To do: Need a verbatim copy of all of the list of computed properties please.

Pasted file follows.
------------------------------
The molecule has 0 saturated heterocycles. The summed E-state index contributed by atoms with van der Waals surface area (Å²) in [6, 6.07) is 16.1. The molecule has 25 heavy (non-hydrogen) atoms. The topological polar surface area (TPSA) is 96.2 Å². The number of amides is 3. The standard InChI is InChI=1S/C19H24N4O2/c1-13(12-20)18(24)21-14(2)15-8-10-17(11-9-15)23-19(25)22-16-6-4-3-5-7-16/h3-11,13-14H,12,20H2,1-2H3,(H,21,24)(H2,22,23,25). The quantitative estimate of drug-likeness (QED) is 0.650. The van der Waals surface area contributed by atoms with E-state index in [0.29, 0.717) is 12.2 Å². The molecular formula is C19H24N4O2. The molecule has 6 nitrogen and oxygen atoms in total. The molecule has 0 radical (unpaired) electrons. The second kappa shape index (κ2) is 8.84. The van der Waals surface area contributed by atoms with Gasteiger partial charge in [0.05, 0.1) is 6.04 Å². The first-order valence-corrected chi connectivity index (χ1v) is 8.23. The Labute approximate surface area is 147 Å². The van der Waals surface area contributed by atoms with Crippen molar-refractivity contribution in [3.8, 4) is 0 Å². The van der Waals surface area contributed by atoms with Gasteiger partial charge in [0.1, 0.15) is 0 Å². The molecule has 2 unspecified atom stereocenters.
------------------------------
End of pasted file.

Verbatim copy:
The molecule has 0 saturated heterocycles. The summed E-state index contributed by atoms with van der Waals surface area (Å²) in [6, 6.07) is 16.1. The molecule has 25 heavy (non-hydrogen) atoms. The topological polar surface area (TPSA) is 96.2 Å². The number of amides is 3. The standard InChI is InChI=1S/C19H24N4O2/c1-13(12-20)18(24)21-14(2)15-8-10-17(11-9-15)23-19(25)22-16-6-4-3-5-7-16/h3-11,13-14H,12,20H2,1-2H3,(H,21,24)(H2,22,23,25). The quantitative estimate of drug-likeness (QED) is 0.650. The van der Waals surface area contributed by atoms with E-state index in [0.29, 0.717) is 12.2 Å². The molecular formula is C19H24N4O2. The molecule has 6 nitrogen and oxygen atoms in total. The molecule has 0 radical (unpaired) electrons. The second kappa shape index (κ2) is 8.84. The van der Waals surface area contributed by atoms with Gasteiger partial charge in [0.05, 0.1) is 6.04 Å². The first-order valence-corrected chi connectivity index (χ1v) is 8.23. The Labute approximate surface area is 147 Å². The van der Waals surface area contributed by atoms with Crippen molar-refractivity contribution in [3.8, 4) is 0 Å². The van der Waals surface area contributed by atoms with Gasteiger partial charge in [0.1, 0.15) is 0 Å². The molecule has 2 unspecified atom stereocenters.